Free BVD testing to be extended until 2021 in Wales
Free BVD (Bovine viral diarrhoea) testing for cattle farmers in Wales has been extended until March 31, 2021.
The testing, which is provided through Gwaredu BVD, supports both youngstock testing and the hunt for persistently infected animals in order to help herds eliminate the disease and achieve BVD free status.
More than 8,300 herds in Wales are now part of the programme and financial support is available to hunt PIs until the end of 2022.
Since launching in 2017, more than 8,300 herds in Wales have joined the programme.
With 78% of farms in Wales now free from BVD, additional funding will allow vets to conduct further testing – if needed – to protect this rate.
This increased payment rate for fourth tests will apply retrospectively from April 27, 2020. Any fourth tests conducted before the extension date (September 1, 2020) will be honoured and paid as part of the extended programme.
John Griffiths, Gwaredu BVD programme manager said: “We’re delighted to be able to offer further support to vets to encourage their clients to screen for BVD and give farmers additional time to prepare for the future in these difficult times.
“We urge the continuation of testing for BVD or those to test for the first time if they haven’t done so already.
The welfare and financial consequences are significant, with an approximate cost of £4,500/year for the average beef herd, and £15,000 for dairy herds as a result of poor fertility, reduced milk yields, low daily live weight gains, fever, diarrhoea and respiratory problems.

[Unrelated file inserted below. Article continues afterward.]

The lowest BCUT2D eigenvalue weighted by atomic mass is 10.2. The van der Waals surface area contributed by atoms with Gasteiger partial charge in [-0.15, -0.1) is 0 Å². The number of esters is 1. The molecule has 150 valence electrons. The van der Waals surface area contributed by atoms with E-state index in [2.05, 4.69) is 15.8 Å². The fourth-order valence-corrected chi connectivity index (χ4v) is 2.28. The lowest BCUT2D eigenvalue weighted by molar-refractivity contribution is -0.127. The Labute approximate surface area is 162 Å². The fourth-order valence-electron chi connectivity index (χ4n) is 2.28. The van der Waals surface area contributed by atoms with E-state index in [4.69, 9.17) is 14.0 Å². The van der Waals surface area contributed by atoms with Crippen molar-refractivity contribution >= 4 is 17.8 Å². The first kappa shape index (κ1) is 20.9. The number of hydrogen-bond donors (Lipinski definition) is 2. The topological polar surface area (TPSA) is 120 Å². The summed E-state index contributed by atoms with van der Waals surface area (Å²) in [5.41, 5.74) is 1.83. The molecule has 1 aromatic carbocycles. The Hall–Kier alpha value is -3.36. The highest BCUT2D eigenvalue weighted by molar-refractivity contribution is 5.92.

“From the Gwaredu BVD team, we’d like to say a huge thank you for your continued support and efforts to eradicate BVD in Wales. We’re here to support you and answer any questions you may have about the extended programme.”
The voluntary phase of testing for BVD in Wales ends on March 31, 2021. An industry paper has been submitted to the Welsh Government for consideration of possible legislative support following this voluntary industry-led campaign.
A consultation will take place in the Autumn where the industry will be given the opportunity to comment before any final decision is made.
Dr. Hazel Wright, Farmers’ Union of Wales (FUW) senior policy officer, welcomed the news.
She said: “The FUW, along with other industry bodies, continues to work towards those measures which will help Wales eliminate BVD.
This extension allows more time for cattle herds to engage in this free testing programme in order to ensure that they have prepared their herds for the possibility of BVD legislation next year.
“We continue to encourage our members to participate in Gwaredu BVD and we are urging members to take advantage of this additional funding in order to determine the status of their herd and to work towards eliminating the disease where any issues are found.”